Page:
Thursday, October 16, 2014

Creative Humility

Why Art Doesn't Come From the Artist

Recently, I was having a conversation with a friend who is a musician by profession, and who has read some of my writing. In discussing the differences of our work, said friend made an interesting comment about the contrasting dynamics (ha) of how we approach our pursuits: “My work is mainly interpretive, whereas yours is entirely creative; you have to create something out of nothing.” Whether this statement was a compliment of sorts or simply an observation, there was something about it that stuck with me, and not necessarily in the right way. I think it was the word he used:


Geez, what a weird word.

It shouldn't be so strange to me. After all, I've frequently referred to my writing as “creative” work, and “create” is only a suffix away from that. Certainly, creativity is the leading element for what I do -- it takes a creative mind to arrange words and ideas into a story, to make language aesthetically pleasing and entertaining. And certainly my friend's description was accurate, in this sense: the written story, the arrangement of words, doesn't exist until I put it all together. So why does “create” bother me so much?

Maybe it’s because I've never thought of myself as (to add another suffix) a “creator.” An artist, yes, but a creator never. For a religious person like me, the term "creator" connotes a divine parent, One who forms true substance out of true nothingness. The act of creation here, then, is a godly one, since it originates solely from the will of He who creates and not from any preexisting materials. I'm sure my friend wasn't thinking as philosophically as I am about these terms, and I'm certain that comparing me to divinity is nowhere near to what he had in mind. But to think of myself as someone who "creates" seems conceited, in a way -- not to mention inaccurate.

Perhaps this is only my own, silly paradigm, but I don't see artists as creators. Inspiration, and consequently art, doesn't simply come from nowhere; it is not pure creation-out-of-nothingness. Rather, art by its nature -- by human nature -- is driven and provoked by something outside of itself. As humans living in reality -- a reality made up both of the physical world and the interior processes -- we are constantly being affected by our experiences. We didn't invent this reality, nor did we order it to influence us in certain ways. We are simply submerged in it. Where individual creativity arises is in how we react to that already-created force.

Even those abstract works, which claim to be a pure creation of will detached from representation, are still but reactions to reality -- in this case, the wish to question it. We can't escape the world or the ways it influences us; even our deepest, rawest interior life is still a part of realityArt is always, in some form or another, tied to the environment we live in -- be that a direct representation or a depiction of emotional response. In this sense, the artist is not a inventor of something new; she is an interpreter, and expresser of what she perceives.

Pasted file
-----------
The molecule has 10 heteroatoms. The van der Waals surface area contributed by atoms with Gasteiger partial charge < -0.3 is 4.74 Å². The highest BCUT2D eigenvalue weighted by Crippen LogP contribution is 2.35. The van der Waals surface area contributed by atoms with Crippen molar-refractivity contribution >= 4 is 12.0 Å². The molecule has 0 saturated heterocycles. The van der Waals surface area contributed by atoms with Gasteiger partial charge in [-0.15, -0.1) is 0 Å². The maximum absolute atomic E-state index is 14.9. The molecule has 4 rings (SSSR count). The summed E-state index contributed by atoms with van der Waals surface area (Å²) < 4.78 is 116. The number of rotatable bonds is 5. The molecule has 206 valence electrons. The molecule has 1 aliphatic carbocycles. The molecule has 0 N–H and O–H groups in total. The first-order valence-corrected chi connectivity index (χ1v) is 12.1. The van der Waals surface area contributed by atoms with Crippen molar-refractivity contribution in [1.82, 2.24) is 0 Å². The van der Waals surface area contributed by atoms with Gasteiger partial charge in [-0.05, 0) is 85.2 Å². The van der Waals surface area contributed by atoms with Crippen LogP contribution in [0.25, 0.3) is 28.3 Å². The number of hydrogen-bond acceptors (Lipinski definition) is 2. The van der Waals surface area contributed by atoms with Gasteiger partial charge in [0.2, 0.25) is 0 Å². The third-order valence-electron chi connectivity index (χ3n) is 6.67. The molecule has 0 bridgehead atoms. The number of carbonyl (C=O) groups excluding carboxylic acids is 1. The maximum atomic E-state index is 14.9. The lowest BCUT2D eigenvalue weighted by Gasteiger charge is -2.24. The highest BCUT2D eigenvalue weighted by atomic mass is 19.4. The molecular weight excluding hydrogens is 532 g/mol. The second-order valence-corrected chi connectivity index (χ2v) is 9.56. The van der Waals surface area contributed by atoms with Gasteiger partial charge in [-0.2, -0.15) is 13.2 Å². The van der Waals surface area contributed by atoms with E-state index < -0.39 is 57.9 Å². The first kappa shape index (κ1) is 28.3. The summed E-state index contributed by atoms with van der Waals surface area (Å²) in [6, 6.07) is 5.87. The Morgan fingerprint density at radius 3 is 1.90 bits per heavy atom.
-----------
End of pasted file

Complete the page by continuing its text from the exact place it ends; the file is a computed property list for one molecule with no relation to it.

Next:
Am I insulting artists by lowering their status from creator to interpreter? I don't think so. From my view, there could be nothing more dignifying than drawing ourselves closer to our own humanity. We artists are not so different from anyone else, I believe. We are not some elitist group bestowed with the power to reshape reality. We are human. We see the world, we feel it, and known or unknown we try to react to and express that experience (and, for some reason, the way in which artists express it gets more attention).

Clearly, tomes could be written about the subject, and I apologize for the philosophical ramble. For fear of boring you for too long, let me draw it to a close with a more personal illustration:

For my own part, I have only ever thought of myself as an "appreciator," as one who is simply in love with everything I see. A lover looks at his beloved without any claim in her creation. He doesn't attempt to reinvent, reshape, or replace her (why would he?). Instead, in his limited way, he makes desperate, passionate endeavors to simply express her -- to gesture to her beauty, to capture her essence with his lovewords. When he pours out his emotions, it is she and her influence that he lauds, not himself. He is praising, in other words, the miracle that she was created.

So it is when I write. I don't want to reinvent, escape, or question reality. All I want to do is point to the created world, and say, "Look how lovely it is." Whether you are religious or not, there must clearly be something greater driving the artist other than the artist's own wishes. And it takes a kind of humility, I think, to admit that.

No, reader, I’m not a creator. I am only a lover.

1 comment:

  1. Yes, so this is where the comment on Julia Cameron should be. I need to not comment via my Ipad late at night. It took me 3 tries and then it ended up in the wrong place.#oldpeopleproblems